Made a Turner's cube

It is 2" in size.
https://picasaweb.google.com/lh/photo/vhEDl09lZJkUlhyshEvrJdxO3bjAhN7B42H-ddOjxhE?feat=directlink

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https://picasaweb.google.com/lh/photo/vhEDl09lZJkUlhyshEvrJdxO3bjAhN7B42H-ddOjxhE?feat=directlink
That is really, really cool. I also like the 'demo samples' the rapid prototyping guys have on their stands at exhibitions. Spheres within cubes within ellipsoids etc....
JB
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I saw some cool examples too.
The code to do it, is actually a recursive G code function (which is understandable, since the shapes are recursively nested).
(Makes a turner's cube. See projects.txt for formulas).
O<turners_cube> sub #<xc> = #1 (X Center) #<yc> = #2 (Y Center) #<z> = #3 (Current Z) #<size> = #4 (Side) #<milld> = #5 (Mill Diameter) #<k1> = #6 #<k2> = #7
#<R> = [#<k1> * #<size>/2]
O<if> if [ #<R> gt #<milld>] G0 X#<xc> Y#<yc> O<withdraw> call [#<z> + 0.01] #<d> = [ [#<x>/2 - #<R>] + #<k2>*#<R>*[1 - 1/sqrt[ 2 ]]]
O<deepcylindricalpocket> call [#<xc>] [#<yc>] [#<z> + 0.01] [#<z> - #<d>] [#<R>] [#<milld>]
#<X1> = [#<size> - 2*#<d>]
O<turners_cube> call [#<xc>] [#<yc>] [#<z> - #<d>] [#<X1>] [#<milld>] [#<k1>] [#<k2>] O<if> endif
G0 X#<xc> Y#<yc> O<withdraw> call [#<z> + 0.01] O<turners_cube> endsub
M2
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Ignoramus4120 wrote:

https://picasaweb.google.com/lh/photo/vhEDl09lZJkUlhyshEvrJdxO3bjAhN7B42H-ddOjxhE?feat=directlink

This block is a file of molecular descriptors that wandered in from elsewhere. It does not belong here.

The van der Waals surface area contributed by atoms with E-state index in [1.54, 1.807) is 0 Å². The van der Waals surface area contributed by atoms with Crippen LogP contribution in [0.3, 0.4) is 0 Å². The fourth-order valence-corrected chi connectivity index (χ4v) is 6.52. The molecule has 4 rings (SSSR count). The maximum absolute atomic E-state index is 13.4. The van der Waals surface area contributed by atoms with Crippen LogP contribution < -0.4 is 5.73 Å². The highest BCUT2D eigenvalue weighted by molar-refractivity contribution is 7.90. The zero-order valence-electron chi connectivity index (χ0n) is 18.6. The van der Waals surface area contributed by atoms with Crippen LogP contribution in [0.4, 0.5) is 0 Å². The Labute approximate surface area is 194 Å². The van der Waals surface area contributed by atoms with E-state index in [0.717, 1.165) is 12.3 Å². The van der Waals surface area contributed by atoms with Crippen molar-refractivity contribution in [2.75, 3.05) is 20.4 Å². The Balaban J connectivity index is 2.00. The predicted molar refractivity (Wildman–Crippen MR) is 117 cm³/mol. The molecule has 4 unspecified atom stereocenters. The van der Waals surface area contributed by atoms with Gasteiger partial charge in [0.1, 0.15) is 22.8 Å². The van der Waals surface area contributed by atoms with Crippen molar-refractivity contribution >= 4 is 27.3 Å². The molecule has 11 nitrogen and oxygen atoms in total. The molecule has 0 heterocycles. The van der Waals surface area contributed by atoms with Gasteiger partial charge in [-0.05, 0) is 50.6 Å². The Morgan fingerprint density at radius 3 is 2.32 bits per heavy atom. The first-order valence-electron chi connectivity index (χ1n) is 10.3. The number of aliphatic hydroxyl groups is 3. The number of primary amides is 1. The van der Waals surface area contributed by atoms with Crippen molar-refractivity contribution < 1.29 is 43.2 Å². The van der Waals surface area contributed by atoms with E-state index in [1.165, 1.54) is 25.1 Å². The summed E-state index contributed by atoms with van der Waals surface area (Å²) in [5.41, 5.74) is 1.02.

That's cute. Surely you can get out your tiny end mills and work it down a few more levels...
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That's possible, but would add to the time expense. I was thinking, to try selling this stuff on ebay.
My work involved here, is to open the vise six times and flip the cubes in the vise.
i
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Ignoramus4120 wrote:

Dude, you have a 4th axis, only two vise changes required. Load part and machine sides 1-4, stop, flip part and machine sides 5 and 6.
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"Pete C." wrote:

Add to that, probably use custom soft jaws in the small vice on the 4th axis in order to properly locate the part. Also probably machine in AL, polish in a tumbler and anodize for sale.
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Oh, yes, I realize that I have a question. How can I make this cube beautiful, as in, remove manufacturers marks on the aluminum,. etc?
Tumbling? In what?
i
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Ignoramus4120 wrote:

I'd look at the large vibratory polisher / tumbler that HF sells (on sale now). It looks like it should be large enough to handle 2" cubes.
http://www.harborfreight.com/18-lb-vibratory-bowl-with-liquid-drain-hose-96923.html
I have the smaller version that I picked up for cleaning / polishing brass for reloading, but I haven't got around to using it yet. It looks decent enough at any rate.
http://www.harborfreight.com/5-lb-metal-vibrator-tumbler-67617.html
They also carry some assorted media for the tumblers, and of course you can get media from a lot of other places as well.
Polishing is the first step of course, after that you need some sort of finish to protect from rust or oxidation. There are a lot of options depending on what material you are making the parts from, look at the Caswell site for various ideas.
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Pete C. wrote:

http://www.harborfreight.com/18-lb-vibratory-bowl-with-liquid-drain-hose-96923.html
I had the Dillon vibratory polisher. I bought it to deburr aluminum workpieces. It was *way too* gentle for that. It took hours to make very little visible progress. Prolly just fine for putting the final polish on brass, though.
Next time, I will go with a real tumbler. Prolly get an old wood lathe and modify to suit:
http://www.youtube.com/watch?v=krGB_g7Dxlo

--Winston